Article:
Three runs per game is usually not enough to win consistently. Yet the Phillies have won just less than half of their games this year averaging about three runs per game. Roy Halladay’s starts should not end up being losses, but now the Phillies have just a .500 record when he starts games. But even more importantly, when a team scores 13 runs in a game, there is absolutely no reason that they should lose. Unfortunately for the Phillies, after 11 innings, the Braves had 15 runs and as much as 13 shouldn’t lose you a game, 15 should make a win even easier. So despite their 13-run, 17-hit performance, the Phillies came away from the game empty-handed, unable to get a third straight win.
The Phillies scored six runs before the sixth inning, so with Roy Halladay on the mound, the game seemed all but over, as Halladay had a 107-0 record (in terms of pitching decisions, not team’s win-loss) while defending a four-run lead. But, as the Phillies and Braves would soon find out, this was no ordinary game. Halladay would go on to give up six runs in the fifth inning–the same inning the Phillies extended their lead from four to six runs–including a Brian McCann grand slam.
After giving up two more runs in the sixth, Halladay’s night would be over, in line for the loss. However, Carlos Ruiz would come to his aid, hitting a three run home run and a three run double in the seventh and eighth innings respectively, giving the Phillies a four-run lead. A five-run Braves eighth off of Jose Contreras and Michael Schwimer would erase the Phillies lead and put them down by one run going into the ninth inning.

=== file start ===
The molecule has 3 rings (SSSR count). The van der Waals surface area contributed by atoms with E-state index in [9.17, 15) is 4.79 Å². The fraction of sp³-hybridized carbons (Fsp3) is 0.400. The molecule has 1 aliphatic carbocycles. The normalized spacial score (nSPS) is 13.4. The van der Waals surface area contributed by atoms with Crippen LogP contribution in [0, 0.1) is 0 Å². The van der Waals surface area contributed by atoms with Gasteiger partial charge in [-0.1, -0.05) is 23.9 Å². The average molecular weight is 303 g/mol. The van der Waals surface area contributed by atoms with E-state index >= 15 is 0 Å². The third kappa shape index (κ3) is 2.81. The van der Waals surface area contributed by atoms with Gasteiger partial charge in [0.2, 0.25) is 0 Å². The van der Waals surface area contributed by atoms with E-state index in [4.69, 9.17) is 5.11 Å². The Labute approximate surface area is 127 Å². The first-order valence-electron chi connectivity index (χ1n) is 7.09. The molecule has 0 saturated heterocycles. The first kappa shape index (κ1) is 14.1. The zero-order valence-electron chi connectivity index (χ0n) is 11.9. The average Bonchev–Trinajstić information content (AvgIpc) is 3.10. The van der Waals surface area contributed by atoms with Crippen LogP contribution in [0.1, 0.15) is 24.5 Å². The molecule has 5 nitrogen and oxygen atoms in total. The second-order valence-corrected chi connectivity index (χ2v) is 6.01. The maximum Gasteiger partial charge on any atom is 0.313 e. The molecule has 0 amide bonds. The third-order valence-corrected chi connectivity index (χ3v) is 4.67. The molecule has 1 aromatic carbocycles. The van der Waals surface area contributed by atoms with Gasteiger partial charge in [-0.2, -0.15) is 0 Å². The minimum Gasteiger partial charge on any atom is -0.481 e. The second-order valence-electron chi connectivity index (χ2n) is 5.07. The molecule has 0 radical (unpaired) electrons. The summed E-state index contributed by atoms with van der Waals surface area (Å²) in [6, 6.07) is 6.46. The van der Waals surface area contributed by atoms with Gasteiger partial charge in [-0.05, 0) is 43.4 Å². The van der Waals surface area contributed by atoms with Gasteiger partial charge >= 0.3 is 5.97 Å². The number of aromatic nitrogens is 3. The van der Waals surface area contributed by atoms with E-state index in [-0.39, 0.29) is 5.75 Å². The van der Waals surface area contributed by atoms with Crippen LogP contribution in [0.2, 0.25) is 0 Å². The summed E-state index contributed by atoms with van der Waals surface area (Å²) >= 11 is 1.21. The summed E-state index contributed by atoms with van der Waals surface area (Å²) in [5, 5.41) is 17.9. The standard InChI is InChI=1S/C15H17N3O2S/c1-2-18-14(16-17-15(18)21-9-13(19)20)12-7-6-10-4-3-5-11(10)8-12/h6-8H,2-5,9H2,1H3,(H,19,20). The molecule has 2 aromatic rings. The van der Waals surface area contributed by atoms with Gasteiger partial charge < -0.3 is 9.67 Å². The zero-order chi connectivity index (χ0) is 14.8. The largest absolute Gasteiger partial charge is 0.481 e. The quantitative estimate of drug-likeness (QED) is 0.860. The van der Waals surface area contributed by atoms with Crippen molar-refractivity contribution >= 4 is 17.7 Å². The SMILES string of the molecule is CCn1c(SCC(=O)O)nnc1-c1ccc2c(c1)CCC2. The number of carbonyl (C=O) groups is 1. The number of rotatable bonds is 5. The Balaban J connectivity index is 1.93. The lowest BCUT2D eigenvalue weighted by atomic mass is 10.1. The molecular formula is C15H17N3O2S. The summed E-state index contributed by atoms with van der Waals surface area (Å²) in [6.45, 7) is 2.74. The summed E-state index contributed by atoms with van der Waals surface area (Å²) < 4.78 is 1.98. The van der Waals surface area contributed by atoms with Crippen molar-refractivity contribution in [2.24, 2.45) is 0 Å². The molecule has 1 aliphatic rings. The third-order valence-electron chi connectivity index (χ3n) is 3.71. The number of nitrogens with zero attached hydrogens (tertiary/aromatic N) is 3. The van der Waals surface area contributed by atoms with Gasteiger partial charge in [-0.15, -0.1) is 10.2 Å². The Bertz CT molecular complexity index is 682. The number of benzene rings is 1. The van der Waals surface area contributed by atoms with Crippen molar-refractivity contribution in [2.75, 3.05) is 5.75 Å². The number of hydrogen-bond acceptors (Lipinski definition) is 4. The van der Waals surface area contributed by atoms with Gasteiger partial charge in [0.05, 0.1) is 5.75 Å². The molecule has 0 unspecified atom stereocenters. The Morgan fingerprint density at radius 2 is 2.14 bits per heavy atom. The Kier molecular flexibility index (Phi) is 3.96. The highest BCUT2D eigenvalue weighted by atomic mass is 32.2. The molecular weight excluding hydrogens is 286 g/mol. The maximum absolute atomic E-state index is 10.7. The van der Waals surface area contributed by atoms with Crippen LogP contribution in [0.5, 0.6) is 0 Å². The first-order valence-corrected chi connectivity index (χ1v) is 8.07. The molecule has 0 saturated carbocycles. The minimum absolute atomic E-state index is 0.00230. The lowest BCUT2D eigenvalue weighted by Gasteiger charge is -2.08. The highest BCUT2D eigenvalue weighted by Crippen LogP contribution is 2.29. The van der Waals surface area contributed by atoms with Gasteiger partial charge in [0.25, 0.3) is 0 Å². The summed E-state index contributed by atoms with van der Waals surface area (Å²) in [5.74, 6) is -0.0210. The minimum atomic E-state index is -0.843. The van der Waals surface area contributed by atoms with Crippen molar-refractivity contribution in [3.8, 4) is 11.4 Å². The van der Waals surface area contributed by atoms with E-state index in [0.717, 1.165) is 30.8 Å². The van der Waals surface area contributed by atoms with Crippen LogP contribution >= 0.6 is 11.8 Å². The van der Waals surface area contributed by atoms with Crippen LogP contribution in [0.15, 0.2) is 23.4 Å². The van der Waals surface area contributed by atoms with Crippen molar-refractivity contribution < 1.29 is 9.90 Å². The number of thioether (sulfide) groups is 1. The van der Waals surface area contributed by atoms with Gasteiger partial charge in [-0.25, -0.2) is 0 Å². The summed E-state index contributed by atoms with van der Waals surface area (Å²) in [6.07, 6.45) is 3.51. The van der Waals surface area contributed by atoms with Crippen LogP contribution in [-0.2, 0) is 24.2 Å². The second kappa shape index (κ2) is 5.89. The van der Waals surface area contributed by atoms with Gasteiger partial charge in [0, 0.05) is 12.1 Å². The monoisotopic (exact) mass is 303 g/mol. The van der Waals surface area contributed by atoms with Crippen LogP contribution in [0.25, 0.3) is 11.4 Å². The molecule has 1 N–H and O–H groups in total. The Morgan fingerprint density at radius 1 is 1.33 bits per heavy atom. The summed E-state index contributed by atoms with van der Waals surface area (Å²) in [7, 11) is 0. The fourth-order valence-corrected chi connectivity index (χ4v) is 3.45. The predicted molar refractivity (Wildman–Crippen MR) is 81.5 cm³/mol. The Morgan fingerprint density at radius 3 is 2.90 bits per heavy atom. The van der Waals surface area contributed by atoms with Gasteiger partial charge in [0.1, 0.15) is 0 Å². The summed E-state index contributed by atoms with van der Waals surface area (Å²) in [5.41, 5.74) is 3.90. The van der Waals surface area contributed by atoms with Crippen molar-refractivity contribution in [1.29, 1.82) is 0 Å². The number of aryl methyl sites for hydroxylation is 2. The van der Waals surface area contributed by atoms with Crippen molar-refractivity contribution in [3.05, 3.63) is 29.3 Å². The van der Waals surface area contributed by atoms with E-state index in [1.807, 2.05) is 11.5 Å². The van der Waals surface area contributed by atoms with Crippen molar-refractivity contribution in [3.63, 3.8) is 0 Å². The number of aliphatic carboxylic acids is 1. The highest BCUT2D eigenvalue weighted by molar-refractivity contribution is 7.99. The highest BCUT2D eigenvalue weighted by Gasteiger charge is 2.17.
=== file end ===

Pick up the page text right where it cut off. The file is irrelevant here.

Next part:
Down to their final out, the Phillies would force a bottom of the ninth with a Shane Victorino RBI single. Both teams would be held scoreless in the 10th inning, but the Braves would win the game on an 11th inning Chipper Jones walk-off two-run home run, effectively wasting the Phillies 13-run game.
More than anything, this game revealed two things. One, Roy Halladay is indeed human and occasionally even makes mistakes. Rare as it may be, it can happen. But more importantly, this game showed the lack of Charlie Manuel’s ability to manage a bullpen.
Keeping Roy Halladay in after allowing four runs I understand because, let’s face it, he’s Roy Halladay and likely won’t give up more runs. But the logic not to use Jonathan Papelbon in the eight inning with the bases loaded? Papelbon is the team’s best reliever by far, so with the go-ahead run at the plate, it only makes sense to put your closer out for a four-out save instead of putting out Michael Schwimer, a guy who blew both of his save opportunities last year. Of course, Manuel went against the choice that was fairly obvious and paid the price for it.
Later, Manuel wouldn’t put Papelbon into a tied game to guarantee the game stayed tied, instead putting in Brian Sanches. Sanches did the job for a while but eventually served up a walk-off to Chipper Jones. While that decision wasn’t so detrimental, the philosophy of “Save our best reliever for when we have a lead” when you may not ever get to play with a lead again, just does not work. In certain situations it may make sense, but when scoring 13 runs with a team that has been nothing short of anemic offensively, there is no reason to be risking leads. To make things worse, the Phillies had won two games in a row coming into this one so a loss like this was quite the opposite of what the Phillies needed in terms of momentum.
A loss like this hurts, but the fact that it was preventable makes it so much worse. This loss is simply unacceptable, but since it happened, the Phillies and, specifically Charlie Manuel, need to learn from this. If they don’t, these occasional, preventable losses will end up killing the Phillies.